A HSE spokesperson said:
“In relation to yesterday’s reporting relating to the Big Ben conservation project in London, people’s health should not be made worse by the work they do and that no worker should suffer any hearing loss while working on this project.
“As part of our regulatory role, HSE has liaised with both the client and the principal contractor on this major construction project in central London.
“This has been one of many projects where we work with contractors in the planning stages, and we’ve noted how intricate, complex and challenging this particular exercise will be. Health and safety aside, we understand these challenges would have silenced Big Ben’s chimes for at least two years anyway.
“While we were aware part of the project related to the clock, we have not been involved in discussions about how that work will be specifically carried out.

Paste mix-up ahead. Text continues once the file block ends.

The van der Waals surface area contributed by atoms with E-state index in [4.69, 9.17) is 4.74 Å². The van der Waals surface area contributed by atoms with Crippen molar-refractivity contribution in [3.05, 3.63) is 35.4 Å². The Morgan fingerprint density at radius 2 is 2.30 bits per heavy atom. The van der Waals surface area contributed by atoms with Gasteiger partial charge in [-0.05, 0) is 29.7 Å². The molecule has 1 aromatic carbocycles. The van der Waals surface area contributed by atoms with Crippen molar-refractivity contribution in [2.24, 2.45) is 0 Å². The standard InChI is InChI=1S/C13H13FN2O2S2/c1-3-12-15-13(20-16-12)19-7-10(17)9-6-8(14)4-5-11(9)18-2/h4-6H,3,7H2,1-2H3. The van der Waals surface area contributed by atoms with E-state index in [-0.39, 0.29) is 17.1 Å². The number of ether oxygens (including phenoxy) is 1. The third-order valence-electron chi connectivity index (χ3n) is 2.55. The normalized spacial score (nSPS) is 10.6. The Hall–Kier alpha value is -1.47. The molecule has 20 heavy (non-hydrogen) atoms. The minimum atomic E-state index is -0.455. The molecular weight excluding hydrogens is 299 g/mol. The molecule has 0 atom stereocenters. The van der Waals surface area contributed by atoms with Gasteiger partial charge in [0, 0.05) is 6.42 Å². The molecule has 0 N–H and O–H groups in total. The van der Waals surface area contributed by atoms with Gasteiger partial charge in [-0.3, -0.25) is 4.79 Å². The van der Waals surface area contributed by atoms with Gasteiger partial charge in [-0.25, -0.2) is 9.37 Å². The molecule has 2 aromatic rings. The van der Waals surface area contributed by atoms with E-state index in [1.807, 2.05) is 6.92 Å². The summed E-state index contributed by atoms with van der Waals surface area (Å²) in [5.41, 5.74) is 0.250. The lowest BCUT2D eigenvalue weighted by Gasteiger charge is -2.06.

“There is broad agreement that the noise risks associated with working around the clock bells are highly significant and we would expect the principal contractor to manage those risks. How it does so is a matter for those involved and their client.”
For further information about the risks associated with exposure to high levels of noise visit http://www.hse.gov.uk/noise/demonstration.htm.
Notes to Editors:
- The Health and Safety Executive (HSE) is Britain’s national regulator for workplace health and safety. It helps Great Britain work well by applying a broad range of regulatory interventions and scientific expertise, to prevent work-related death, injury and ill health. It does so through research, information and advice, promoting training, new or revised regulations and codes of practice, and working with local authority partners by inspection, investigation and enforcement. www.hse.gov.uk
- More about the legislation referred to in this case can be found at: www.legislation.gov.uk/
- HSE news releases are available at http://press.hse.gov.uk